“Did I dream this?”
That was my feeling on coming out of Death of Her Brother at Sweet Venues. You know that slight disorientation, that feeling that you’re not quite sure of where you are, what just happened, what was real and what wasn’t, that you have after waking up from a dream. That was how it felt.
Anna stands pale and powerless before a jealous queen. Each has a power the other does not understand and only one can triumph. Anna is determined to protect her beloved little brother. She knows that it is time that someone should dare to rise! But fate is spinning dark cobwebs around them and a sister’s love may not be enough.
Death of Her Brother is indeed dreamlike in a lot of ways. The synopsis above doesn’t really do it justice because this is not a conventional linear play so it defies the laws of conventional description. For the majority of the hour there are only two people on stage, the beautifully gothic Anna (Rose Oke Millett) and a second character (Charis Edward Wells) who gave voice to Anna’s brother in an incredibly eerie way. The way they interacted on stage was amazing as there was never any face to face dialogue, they each spoke out to the audience or off to the side rather than to each other so there was an immediate feeling of disconnect that worked for the story incredibly well. This isolation was augmented by the fact that we never actually see the jealous queen and meant that the pivotal point in the play where a third (Steve Coomber) invades this ethereal disconnected connection between them for only a few minutes but in such a violent and intrusive way, it really is highly effective. It felt almost voyeuristic to watch, like experiencing some sort of mental breakdown for Anna with the rise and fall of voices in her head, the detachment and manifestations of shock and violence.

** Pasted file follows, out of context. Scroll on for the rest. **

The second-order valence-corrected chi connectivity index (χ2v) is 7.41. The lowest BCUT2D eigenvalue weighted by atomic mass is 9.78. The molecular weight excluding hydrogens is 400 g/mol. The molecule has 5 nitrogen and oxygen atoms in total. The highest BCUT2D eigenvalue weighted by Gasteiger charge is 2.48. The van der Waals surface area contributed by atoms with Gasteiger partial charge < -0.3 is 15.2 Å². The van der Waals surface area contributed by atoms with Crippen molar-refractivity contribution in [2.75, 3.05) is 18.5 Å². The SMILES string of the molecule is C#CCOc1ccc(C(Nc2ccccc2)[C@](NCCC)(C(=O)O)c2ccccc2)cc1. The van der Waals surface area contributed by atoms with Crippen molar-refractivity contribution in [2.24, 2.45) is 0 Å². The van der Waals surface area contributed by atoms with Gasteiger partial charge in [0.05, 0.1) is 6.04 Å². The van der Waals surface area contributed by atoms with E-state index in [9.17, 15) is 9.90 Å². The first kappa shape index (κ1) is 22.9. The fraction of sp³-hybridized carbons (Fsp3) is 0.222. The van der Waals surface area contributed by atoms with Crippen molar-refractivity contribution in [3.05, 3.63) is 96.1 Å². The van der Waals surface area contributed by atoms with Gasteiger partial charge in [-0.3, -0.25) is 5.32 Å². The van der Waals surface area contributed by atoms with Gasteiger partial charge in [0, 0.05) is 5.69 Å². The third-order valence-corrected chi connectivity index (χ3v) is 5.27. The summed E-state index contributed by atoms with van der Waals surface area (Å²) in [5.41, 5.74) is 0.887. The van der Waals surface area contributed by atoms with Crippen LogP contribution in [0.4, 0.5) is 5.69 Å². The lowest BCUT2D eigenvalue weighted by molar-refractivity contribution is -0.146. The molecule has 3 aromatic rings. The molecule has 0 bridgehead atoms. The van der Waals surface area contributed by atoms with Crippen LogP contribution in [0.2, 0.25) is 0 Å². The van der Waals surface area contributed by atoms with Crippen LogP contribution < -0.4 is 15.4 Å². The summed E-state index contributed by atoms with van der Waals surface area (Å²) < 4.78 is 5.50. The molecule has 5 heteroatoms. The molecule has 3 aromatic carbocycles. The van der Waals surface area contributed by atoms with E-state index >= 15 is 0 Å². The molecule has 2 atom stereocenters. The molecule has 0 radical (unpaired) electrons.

But there were two more stage presences here that really deserve their own mentions, the soundscaping and the lighting. The performance was backlit throughout by a series of projections – waves, trees, blood in water, abstract lines, which cast shapes and shadows over the actors as well as over the backdrop in a way that was disturbing but not distracting. The sound too, ambient hisses, water, bubbles, enveloped you and held you, adding a multi-sensory depth of the whole play and turning it into an experience that you felt part of rather than just watching as it makes you connect on levels far deeper than the logical. It is indeed entrancing.
As I said at the start I came out of the play wondering if it was part of a dream and that feeling of unease lasted for a couple of hours afterwards which, for me, meant that the artistry of the show had worked. But it is so difficult to explain why unless you have experienced it for yourself. So all I can do is recommend that you go.
Image - Sweet Venues
Death of Her Brother is on until 21st August, find out more and book tickets here.